Saturday, May 30, 2015

How do people use their landscape?

We live in our landscape and our landscape is an expression of our culture. So I think for most of us we don't pay attention to patterns of landscape use when we are at home. Traveling is another story, especially if we get out of the car. For example the impressions came tumbling in during a two week preparatory visit to Sri Lanka, where I was setting up protocols for my upcoming Fulbright. 

When you're there you can't help noticing the way people situate themselves in the landscape. Somehow it's "different" than the way we do things in the west. For example patterns that characterize the way people hang out in their landscape in Sri Lanka seemed distinctive to me. They became even more distinctive when after a day's rest in Boston, I came out to the Azores to work with colleagues on some educational initiatives. 

To a visitor at least, Ponta Delgada, The capital of the Azores, looks like a pretty quiet place. Especially away from the city center, the streets are fairly broad and the sight of people walking is seems rare. This is my second visit to the Azores so my impression of a quiet place was reinforced. There are however particular spots that are quite busy. For example a shopping mall (Parque Atlantico) near the center of town may be bustling while the streets around it are fairly deserted. The strip of restaurants and stores along the harbor also tend to be busier than the streets right behind them. If I had to use one word to describe the place, and I admit that this is biased by my own subjectivity, I would call it "quiet."

By contrast, Galle Road in Colombo might be considered "wild," at least at first glance. As a foreigner in Colombo the Galle Road appears untamed, chaotic, edgy, and perhaps dangerous. At least until you relax and get used to it. Walking a 1 km stretch of Galle Road from Hotel Road south to Templers Road, I came to discover that it had its own patterns of stillness and congestion. For example, the immediate vicinity of the Mount Lavinia bus stand seems to have people walking in every direction, crossing streets at every angle, and using a variety of vehicles in a variety of ways. Certain spots on the same stretch of road are quieter. But people negotiating irregular pavements, large puddles, and vehicles pulling in and out of spaces do give that stretch of road its particular character. If this sounds general, it is, because this is the very first time I'm writing down my impressions of the space.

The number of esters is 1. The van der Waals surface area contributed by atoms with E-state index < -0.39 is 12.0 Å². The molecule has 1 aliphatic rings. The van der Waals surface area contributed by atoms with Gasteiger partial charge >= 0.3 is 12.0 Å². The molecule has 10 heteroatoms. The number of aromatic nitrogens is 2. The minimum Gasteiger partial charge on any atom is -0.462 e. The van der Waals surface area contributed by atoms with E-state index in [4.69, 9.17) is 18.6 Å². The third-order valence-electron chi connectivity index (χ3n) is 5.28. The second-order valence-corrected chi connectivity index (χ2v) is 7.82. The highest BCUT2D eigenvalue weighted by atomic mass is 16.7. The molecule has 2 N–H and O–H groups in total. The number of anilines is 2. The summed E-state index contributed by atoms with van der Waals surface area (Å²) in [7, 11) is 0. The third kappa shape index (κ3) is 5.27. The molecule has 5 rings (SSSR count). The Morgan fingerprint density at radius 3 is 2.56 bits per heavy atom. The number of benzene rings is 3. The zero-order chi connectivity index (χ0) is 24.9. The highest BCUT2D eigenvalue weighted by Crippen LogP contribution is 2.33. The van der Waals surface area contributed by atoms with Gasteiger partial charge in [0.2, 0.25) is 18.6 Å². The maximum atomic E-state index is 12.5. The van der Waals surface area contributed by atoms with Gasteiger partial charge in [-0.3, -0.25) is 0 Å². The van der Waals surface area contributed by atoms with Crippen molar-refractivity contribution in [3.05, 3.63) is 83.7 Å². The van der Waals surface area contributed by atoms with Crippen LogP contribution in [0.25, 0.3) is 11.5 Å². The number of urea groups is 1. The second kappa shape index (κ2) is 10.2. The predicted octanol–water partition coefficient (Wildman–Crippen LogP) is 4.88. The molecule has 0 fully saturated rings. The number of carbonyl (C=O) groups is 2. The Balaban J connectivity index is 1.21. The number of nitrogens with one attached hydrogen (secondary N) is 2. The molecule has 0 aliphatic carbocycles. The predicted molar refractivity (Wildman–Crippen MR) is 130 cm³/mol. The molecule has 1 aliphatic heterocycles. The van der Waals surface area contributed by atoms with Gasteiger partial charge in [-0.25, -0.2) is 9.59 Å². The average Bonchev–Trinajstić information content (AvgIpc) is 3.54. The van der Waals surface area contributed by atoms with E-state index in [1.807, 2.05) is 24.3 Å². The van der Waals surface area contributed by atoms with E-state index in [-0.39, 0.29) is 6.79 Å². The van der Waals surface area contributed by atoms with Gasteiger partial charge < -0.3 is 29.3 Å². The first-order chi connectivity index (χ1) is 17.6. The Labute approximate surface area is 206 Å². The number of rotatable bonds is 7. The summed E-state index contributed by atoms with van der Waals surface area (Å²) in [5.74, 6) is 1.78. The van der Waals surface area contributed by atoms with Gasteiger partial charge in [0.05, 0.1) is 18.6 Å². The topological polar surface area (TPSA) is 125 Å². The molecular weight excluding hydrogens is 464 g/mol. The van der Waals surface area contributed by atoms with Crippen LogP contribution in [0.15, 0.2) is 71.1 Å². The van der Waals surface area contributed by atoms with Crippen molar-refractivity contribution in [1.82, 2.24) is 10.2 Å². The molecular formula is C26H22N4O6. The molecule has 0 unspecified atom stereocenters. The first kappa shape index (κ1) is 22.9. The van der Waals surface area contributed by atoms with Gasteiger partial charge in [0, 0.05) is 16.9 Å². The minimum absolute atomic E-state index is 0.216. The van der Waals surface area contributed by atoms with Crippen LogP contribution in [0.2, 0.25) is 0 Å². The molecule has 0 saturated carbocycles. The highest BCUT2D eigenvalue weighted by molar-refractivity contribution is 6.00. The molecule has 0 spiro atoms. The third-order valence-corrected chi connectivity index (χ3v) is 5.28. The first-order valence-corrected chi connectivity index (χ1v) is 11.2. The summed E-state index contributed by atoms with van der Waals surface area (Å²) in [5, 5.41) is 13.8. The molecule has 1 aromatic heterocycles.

Galle Road dominates the western edge of Colombo, but it's not the only place in town. A few blocks to the east can take you to broad and shady residential streets that are practically as quiet as Ponta Delgada. And a visit to the ancient neighborhood of Slave Island uncovered a whole different set of landscape patterns, which I hope to study in detail during my Fulbright. 

noticed Colombo landscapes more poignantly after spending a week in the countryside of Sri Lanka. In the countryside there are some similarities with Colombo, for example congested city centers like Anuradhapura and bustling village centers like nearby Mihintale. When I visited Adampan village in the Mannar District I "discovered" a kind of hybrid, busy but not congested. This sort of hybrid landscape use seemed to be mirrored along some side roads in the countryside near Mihintale, with a significant difference. In Adampan, just like along the Galle Road there are people sitting in storefronts, in their tuk-tuks, and at various shady spots. This sitting is mixed in with lots of movement. I should add that not all the movement is oriented to "getting someplace." For example I stopped with my friend and colleague Dominic Essler to buy petrol for his motorcycle. There was plent of movement around the shop filling canisters, measuring, taking money, and examining his cycle. But on some of the back roads in the countryside there seemed to be just movement from one place to another, for example steady bicycle or foot traffic spaced by intervals of quiet. 

Lots of impressions here with no single narrative thread. But I think I want to study this further and work on some kind of analysis. 

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